- If the city and Lakeland Regional cannot agree on a lease extension or a sale price, when the lease expires in 2040, the city could sell or lease the hospital to another health care system. In that event, the net proceeds would not go to the city but, under state law, would be split with 50 percent funding delivery of indigent care and 50 percent going to promote job creation in the health care sector of the economy through new or expanded health care business development, services and education programs or commercialization of local health care research.
Commissioner Bill Read asked if Lakeland Regional were to purchase the property, how much would its accumulated lease payments knock off the purchase price.
Brossart said through 2020, the hospital has paid $271,452,000, this year must pay $14,380,000, and the remaining lease payments through 2040 add up to $334,621,000.
Read also asked whether the city might be able to change state law so that if it chose to sell the property to a third party, all the proceeds would not have to go to health care.
“You would not go to this negotiation without good-faith agreements,” City Attorney Palmer responded. “This morning we are discussing a lease in perpetuity.”
How commissioners lean
Read, who was the sole commissioner to vote against a 2019 amendment to the lease agreement that gave the hospital numerous discounts, said, “There already is a discount in place.”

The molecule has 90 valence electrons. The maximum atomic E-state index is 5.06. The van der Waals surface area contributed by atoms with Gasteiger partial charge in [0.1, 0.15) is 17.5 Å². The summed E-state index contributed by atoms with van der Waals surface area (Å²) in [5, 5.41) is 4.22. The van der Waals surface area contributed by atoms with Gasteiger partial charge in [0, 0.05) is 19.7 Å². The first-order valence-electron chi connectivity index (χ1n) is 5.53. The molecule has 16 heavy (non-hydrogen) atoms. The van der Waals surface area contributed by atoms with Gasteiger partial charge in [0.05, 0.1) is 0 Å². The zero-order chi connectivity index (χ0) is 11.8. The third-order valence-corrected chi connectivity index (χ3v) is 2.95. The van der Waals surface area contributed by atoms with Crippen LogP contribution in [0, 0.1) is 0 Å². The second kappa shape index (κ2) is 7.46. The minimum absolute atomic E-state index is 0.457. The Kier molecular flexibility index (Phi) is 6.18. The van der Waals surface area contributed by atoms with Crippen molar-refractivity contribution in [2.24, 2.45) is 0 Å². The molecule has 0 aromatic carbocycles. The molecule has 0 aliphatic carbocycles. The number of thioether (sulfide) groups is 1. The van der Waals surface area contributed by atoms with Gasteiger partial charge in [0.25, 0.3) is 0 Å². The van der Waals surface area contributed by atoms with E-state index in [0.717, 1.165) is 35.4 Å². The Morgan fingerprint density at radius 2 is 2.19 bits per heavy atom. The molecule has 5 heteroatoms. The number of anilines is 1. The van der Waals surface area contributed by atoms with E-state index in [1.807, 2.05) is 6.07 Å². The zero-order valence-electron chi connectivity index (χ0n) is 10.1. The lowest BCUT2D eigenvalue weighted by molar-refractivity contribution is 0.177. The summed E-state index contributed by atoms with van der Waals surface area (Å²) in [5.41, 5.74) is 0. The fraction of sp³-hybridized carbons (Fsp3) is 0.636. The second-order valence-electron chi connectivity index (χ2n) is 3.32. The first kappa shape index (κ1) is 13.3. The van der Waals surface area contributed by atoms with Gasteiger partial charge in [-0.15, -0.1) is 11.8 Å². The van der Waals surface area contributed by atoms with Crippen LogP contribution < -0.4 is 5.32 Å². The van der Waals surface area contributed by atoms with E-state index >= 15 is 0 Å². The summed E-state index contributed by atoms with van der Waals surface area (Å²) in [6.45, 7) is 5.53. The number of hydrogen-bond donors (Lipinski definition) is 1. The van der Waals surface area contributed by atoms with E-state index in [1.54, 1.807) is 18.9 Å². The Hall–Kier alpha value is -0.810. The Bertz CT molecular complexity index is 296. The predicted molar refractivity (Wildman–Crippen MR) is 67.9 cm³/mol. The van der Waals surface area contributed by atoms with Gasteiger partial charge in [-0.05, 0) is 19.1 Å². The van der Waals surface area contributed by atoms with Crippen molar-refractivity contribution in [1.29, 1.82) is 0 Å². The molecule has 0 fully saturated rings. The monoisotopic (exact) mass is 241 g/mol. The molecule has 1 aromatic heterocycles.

“This is going to be a major major financial commitment we are going to change for our citizens,” Read said. “After 2030 this is going to impact citizens forever and ever. You cannot go back.”
Selvage, who was appointed to the City Commission in January to fill a vacancy until a city election is held in April, said that he was on the commission in 2010 when he was first approached about the hospital lease issue.
“I have always supported we should get out of this lease,” Selvage said. “We should not be charging a not-for-profit hospital for our improvement fund.”
Commissioner Sara Roberts McCarley said that commissioners need to be cognizant that Lakeland Regional is a safety-net hospital for the city and the region.
“This is not a normal situation for a municipalities to have as a revenue stream,” McCarley said. “This is something the City Commission decided years and years ago because the city owned the hospital. Other municipalities that own not-for-profit hospital campuses may charge $1 or $100; they do not charge $15 million for an annual lease.”
McCarley said she favors the proposal, which the city and hospital have worked on for months, and it makes the city “a good and fair partner to the community health system.”
Commissioners Walker, Chad McLeod and Stephanie Madden indicated they see the proposal as a win-win for the city and the hospital.
Madden said since the state opened up hospital competition by removing the certificate of need requirement for acute care hospitals to build new facilities, “I have felt our revenue stream was in jeopardy.” Compounding that, the COVID pandemic has created more economic turmoil in the health care industry, she said.
“What is more important, firefighters and police or nurses and doctors?” Madden asked. “It is difficult to make potential cuts. This gives us some authority. I had thought it would be some sort of miracle to get a win-win.”
The City Commission meeting begins at 3 p.m. Monday at City Hall and is live streamed online and on cable: Spectrum Channel 643 or Fios Channel 43.